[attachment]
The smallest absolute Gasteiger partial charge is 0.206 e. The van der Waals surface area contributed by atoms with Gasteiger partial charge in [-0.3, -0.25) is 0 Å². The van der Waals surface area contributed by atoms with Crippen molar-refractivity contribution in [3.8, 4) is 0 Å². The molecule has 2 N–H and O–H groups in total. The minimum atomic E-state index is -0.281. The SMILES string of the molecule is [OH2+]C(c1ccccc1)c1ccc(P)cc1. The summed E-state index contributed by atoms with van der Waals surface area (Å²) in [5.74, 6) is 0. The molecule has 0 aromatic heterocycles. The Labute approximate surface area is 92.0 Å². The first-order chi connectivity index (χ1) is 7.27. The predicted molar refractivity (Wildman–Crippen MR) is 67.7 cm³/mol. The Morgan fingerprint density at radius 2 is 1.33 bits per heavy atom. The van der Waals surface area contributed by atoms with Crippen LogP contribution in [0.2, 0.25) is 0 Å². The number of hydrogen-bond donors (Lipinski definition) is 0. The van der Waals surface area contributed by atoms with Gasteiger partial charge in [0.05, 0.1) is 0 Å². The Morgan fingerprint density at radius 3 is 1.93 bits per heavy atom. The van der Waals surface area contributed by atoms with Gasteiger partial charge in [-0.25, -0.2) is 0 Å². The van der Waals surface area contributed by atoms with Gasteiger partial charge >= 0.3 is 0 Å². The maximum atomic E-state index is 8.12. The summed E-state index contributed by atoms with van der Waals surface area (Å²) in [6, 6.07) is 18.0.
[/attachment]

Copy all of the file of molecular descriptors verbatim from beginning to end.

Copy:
The smallest absolute Gasteiger partial charge is 0.206 e. The van der Waals surface area contributed by atoms with Gasteiger partial charge in [-0.3, -0.25) is 0 Å². The van der Waals surface area contributed by atoms with Crippen molar-refractivity contribution in [3.8, 4) is 0 Å². The molecule has 2 N–H and O–H groups in total. The minimum atomic E-state index is -0.281. The SMILES string of the molecule is [OH2+]C(c1ccccc1)c1ccc(P)cc1. The summed E-state index contributed by atoms with van der Waals surface area (Å²) in [5.74, 6) is 0. The molecule has 0 aromatic heterocycles. The Labute approximate surface area is 92.0 Å². The first-order chi connectivity index (χ1) is 7.27. The predicted molar refractivity (Wildman–Crippen MR) is 67.7 cm³/mol. The Morgan fingerprint density at radius 2 is 1.33 bits per heavy atom. The van der Waals surface area contributed by atoms with Crippen LogP contribution in [0.2, 0.25) is 0 Å². The number of hydrogen-bond donors (Lipinski definition) is 0. The van der Waals surface area contributed by atoms with Gasteiger partial charge in [0.05, 0.1) is 0 Å². The Morgan fingerprint density at radius 3 is 1.93 bits per heavy atom. The van der Waals surface area contributed by atoms with Gasteiger partial charge in [-0.25, -0.2) is 0 Å². The van der Waals surface area contributed by atoms with Gasteiger partial charge >= 0.3 is 0 Å². The maximum atomic E-state index is 8.12. The summed E-state index contributed by atoms with van der Waals surface area (Å²) in [6, 6.07) is 18.0.